I’m in the middle of David Halberstam’s The Reckoning, and he describes plenty of occasions where the big three behaved more like the airlines (in terms of pricing, and to some extent, technological) strategies than actual product manufacturers.

Competition schmompetiton. If competition becomes too stiff, the first thing you try is to form a cartel, and agree on each other’s prices and quality. This is what to expect from a free market, until something like anti-trust laws counteracts it and the contrary is proven for every specific case.

Say competition had forced the light bulb prices down as low as they can get, and no one hardly made any profit. Now, more efficient bulbs got invented, but you would lose money selling them because they last longer, so you just don’t. There’s nobody else who could afford to sell them either, so nobody will or can force you to. It doesn’t take a cartel for all manufacturers to silently agree on not ruining themselves: I don’t have to ruin your meagre profit if you don’t ruin mine.

But there still isn’t a way for anybody to make a profit. If you tried to sell a product with a better quality or at a lower price, you would slip below the threshold where you make less money than before, and if this is below zero that’s bad. You already are forced to agree on the lowest common denominator, so why not form a cartel if you can, and agree on artificially raising this threshold?

And that’s exactly what happened with light bulbs. The only cite I found is this German “Die Zeit” article:

I’m not saying that cars and light bulbs (and oil, and eye glasses, and aluminium, and…) are the same and that cartel members don’t try to kill each other by other means than price or quality, or that there always are ‘official’ cartels with simple agreements between them.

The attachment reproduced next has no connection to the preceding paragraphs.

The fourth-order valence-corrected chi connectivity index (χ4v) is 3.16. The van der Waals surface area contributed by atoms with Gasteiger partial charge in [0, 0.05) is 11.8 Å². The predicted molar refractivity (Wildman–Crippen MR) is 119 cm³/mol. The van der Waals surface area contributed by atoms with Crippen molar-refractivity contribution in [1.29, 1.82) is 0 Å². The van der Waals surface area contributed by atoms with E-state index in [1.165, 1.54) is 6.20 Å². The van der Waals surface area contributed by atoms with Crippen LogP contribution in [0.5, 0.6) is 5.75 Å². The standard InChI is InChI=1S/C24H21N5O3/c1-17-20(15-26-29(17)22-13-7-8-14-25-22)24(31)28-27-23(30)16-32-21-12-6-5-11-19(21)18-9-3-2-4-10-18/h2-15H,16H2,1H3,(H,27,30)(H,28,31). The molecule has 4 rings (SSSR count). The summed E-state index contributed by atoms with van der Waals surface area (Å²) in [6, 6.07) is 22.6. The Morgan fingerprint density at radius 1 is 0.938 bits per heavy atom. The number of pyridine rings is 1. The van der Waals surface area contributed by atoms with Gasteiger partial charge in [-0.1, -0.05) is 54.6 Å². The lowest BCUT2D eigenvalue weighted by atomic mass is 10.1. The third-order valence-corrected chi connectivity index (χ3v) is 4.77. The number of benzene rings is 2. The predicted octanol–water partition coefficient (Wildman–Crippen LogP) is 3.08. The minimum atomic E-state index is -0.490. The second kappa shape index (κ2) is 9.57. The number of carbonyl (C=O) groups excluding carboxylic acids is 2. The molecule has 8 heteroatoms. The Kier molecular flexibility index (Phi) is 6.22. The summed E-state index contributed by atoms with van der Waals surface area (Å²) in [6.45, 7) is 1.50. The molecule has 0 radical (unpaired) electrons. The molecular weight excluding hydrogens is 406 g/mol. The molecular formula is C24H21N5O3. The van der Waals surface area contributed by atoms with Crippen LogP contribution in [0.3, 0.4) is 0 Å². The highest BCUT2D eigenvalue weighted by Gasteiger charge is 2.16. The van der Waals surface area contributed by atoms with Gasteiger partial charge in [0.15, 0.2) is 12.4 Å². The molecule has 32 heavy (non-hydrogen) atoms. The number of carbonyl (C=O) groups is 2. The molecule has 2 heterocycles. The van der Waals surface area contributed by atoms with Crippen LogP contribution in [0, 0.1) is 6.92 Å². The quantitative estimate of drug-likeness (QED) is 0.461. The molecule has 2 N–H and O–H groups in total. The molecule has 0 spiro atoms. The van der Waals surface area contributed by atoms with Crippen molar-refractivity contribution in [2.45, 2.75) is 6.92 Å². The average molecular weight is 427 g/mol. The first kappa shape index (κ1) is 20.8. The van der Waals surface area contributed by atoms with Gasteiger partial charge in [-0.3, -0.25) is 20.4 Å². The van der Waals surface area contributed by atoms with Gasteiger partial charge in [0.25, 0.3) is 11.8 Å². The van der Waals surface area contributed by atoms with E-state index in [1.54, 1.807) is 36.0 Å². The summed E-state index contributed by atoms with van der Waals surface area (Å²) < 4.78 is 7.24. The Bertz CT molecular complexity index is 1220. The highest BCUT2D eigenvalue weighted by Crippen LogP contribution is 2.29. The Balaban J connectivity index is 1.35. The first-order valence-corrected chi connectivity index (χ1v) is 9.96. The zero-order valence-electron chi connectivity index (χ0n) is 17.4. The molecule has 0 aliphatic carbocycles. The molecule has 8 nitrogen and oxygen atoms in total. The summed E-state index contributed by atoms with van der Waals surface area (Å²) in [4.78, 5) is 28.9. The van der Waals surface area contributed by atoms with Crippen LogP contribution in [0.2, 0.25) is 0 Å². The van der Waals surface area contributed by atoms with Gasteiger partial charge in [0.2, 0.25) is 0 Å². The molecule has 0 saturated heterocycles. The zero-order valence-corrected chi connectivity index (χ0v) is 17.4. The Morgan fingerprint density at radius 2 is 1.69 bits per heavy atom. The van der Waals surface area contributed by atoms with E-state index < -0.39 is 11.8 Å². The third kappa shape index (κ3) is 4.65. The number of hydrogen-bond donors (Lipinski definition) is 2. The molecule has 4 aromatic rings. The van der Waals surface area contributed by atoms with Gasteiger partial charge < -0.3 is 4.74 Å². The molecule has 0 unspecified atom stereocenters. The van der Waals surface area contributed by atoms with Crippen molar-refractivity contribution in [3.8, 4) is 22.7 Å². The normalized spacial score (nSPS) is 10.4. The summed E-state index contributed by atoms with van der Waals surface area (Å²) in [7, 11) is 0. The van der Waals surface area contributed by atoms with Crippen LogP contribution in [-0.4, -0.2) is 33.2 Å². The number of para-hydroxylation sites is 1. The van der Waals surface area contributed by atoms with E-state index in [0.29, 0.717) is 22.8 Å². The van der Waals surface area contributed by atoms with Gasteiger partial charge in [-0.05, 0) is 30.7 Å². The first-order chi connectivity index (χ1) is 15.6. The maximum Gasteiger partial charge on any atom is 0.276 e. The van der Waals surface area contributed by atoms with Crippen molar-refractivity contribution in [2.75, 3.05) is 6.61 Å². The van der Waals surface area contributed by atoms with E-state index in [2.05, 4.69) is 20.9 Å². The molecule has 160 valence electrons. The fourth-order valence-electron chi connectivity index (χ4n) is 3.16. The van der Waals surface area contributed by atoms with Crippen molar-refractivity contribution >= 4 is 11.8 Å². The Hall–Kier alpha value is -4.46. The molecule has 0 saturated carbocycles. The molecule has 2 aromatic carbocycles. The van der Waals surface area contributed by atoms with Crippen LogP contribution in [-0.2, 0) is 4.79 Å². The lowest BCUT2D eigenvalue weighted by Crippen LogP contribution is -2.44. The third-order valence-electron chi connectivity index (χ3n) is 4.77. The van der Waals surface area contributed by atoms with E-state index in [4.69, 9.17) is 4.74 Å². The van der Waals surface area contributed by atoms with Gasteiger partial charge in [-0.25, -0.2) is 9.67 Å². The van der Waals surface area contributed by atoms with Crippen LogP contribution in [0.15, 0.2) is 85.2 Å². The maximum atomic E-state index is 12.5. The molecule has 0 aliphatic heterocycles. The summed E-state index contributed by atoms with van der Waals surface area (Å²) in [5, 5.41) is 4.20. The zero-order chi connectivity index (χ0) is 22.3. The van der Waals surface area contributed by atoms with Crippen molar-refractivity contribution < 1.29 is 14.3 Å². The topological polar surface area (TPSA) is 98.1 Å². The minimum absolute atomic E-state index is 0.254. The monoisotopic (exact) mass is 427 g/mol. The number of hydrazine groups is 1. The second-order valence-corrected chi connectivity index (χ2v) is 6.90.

But you just expect them trying to screw us as much as we allow them to, don’t you?

Engineered Failure is actually a vital method of safety design. It means to design something to fail in a safe and predictable way. Cars are a good example: if you read end someone your front bumper is designed to collapse a certian way to prevent the majority of the force being transferred to the passanger compartment. Buildings are another place to see it. The most recent example of this is how the twin towers collapsed. The structure was designed to collapse inward in the event of a catastrophic failure to minimize damage to the surrounding area and for the most part that is what happened.

Well I’m an engineer in the automotive industry. There’s nothing we do to intentionally keep “the technology and efficientcy as far behind its possibilities to insure public dependence on the product, and their pockets full.” In fact, we’re quite broke from a historical perspective (but recovering very well), so maybe instead of increasing warranty durations on certain products, we ought to keep them. If you buy a subcompact, you get what you pay for after all.

Warranty costs are a big concern though. They’re the central focus of many of our “state of the company”-type briefings. And warranty costs are horrendous! I can pull them up for any component for any vehicle, and am often amazed by the costs. So yes, there’s a fine balance on the design side between optimizing the warranty duration and the inital cost of an item. But this isn’t the same as a deliberate effort to make a product last merely the warranty duration. As has been pointed out, why buy my company’s vehicles if a Honda lasts 10 years for only 15% higher purchase price? That’s competition.